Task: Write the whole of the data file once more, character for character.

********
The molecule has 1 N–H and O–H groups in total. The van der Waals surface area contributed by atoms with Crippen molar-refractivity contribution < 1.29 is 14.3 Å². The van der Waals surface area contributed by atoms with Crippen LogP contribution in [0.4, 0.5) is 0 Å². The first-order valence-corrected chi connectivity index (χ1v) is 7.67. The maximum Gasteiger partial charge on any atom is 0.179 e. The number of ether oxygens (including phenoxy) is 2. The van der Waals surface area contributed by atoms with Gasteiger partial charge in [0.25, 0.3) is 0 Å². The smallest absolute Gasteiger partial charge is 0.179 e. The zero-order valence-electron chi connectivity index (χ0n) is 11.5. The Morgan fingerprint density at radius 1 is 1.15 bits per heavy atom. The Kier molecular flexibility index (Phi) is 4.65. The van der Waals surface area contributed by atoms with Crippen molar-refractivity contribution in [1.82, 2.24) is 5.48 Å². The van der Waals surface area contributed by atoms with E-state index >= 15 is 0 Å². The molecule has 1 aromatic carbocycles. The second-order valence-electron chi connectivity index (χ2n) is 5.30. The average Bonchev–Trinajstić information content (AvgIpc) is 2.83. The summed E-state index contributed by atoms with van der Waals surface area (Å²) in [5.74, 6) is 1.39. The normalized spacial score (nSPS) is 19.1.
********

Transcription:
The molecule has 1 N–H and O–H groups in total. The van der Waals surface area contributed by atoms with Crippen molar-refractivity contribution < 1.29 is 14.3 Å². The van der Waals surface area contributed by atoms with Crippen LogP contribution in [0.4, 0.5) is 0 Å². The first-order valence-corrected chi connectivity index (χ1v) is 7.67. The maximum Gasteiger partial charge on any atom is 0.179 e. The number of ether oxygens (including phenoxy) is 2. The van der Waals surface area contributed by atoms with Gasteiger partial charge in [0.25, 0.3) is 0 Å². The smallest absolute Gasteiger partial charge is 0.179 e. The zero-order valence-electron chi connectivity index (χ0n) is 11.5. The Morgan fingerprint density at radius 1 is 1.15 bits per heavy atom. The Kier molecular flexibility index (Phi) is 4.65. The van der Waals surface area contributed by atoms with Crippen molar-refractivity contribution in [1.82, 2.24) is 5.48 Å². The van der Waals surface area contributed by atoms with E-state index >= 15 is 0 Å². The molecule has 1 aromatic carbocycles. The second-order valence-electron chi connectivity index (χ2n) is 5.30. The average Bonchev–Trinajstić information content (AvgIpc) is 2.83. The summed E-state index contributed by atoms with van der Waals surface area (Å²) in [5.74, 6) is 1.39. The normalized spacial score (nSPS) is 19.1.